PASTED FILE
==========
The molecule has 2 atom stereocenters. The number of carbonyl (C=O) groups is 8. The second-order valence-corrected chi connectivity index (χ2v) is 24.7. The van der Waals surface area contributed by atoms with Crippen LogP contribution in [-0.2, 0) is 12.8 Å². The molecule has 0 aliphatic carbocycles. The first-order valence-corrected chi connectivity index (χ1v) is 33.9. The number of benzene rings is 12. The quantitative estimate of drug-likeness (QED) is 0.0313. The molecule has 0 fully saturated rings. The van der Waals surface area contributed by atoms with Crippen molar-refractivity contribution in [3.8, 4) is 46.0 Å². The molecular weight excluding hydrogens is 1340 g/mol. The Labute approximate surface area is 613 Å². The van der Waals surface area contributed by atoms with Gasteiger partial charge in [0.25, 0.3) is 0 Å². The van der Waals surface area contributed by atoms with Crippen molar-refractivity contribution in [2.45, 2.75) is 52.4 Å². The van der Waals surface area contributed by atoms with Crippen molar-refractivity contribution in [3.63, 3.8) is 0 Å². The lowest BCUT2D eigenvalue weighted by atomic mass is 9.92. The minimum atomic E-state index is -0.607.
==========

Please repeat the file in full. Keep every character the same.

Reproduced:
The molecule has 2 atom stereocenters. The number of carbonyl (C=O) groups is 8. The second-order valence-corrected chi connectivity index (χ2v) is 24.7. The van der Waals surface area contributed by atoms with Crippen LogP contribution in [-0.2, 0) is 12.8 Å². The molecule has 0 aliphatic carbocycles. The first-order valence-corrected chi connectivity index (χ1v) is 33.9. The number of benzene rings is 12. The quantitative estimate of drug-likeness (QED) is 0.0313. The molecule has 0 fully saturated rings. The van der Waals surface area contributed by atoms with Crippen molar-refractivity contribution in [3.8, 4) is 46.0 Å². The molecular weight excluding hydrogens is 1340 g/mol. The Labute approximate surface area is 613 Å². The van der Waals surface area contributed by atoms with Gasteiger partial charge in [0.25, 0.3) is 0 Å². The van der Waals surface area contributed by atoms with Crippen molar-refractivity contribution in [2.45, 2.75) is 52.4 Å². The van der Waals surface area contributed by atoms with Crippen molar-refractivity contribution in [3.63, 3.8) is 0 Å². The lowest BCUT2D eigenvalue weighted by atomic mass is 9.92. The minimum atomic E-state index is -0.607.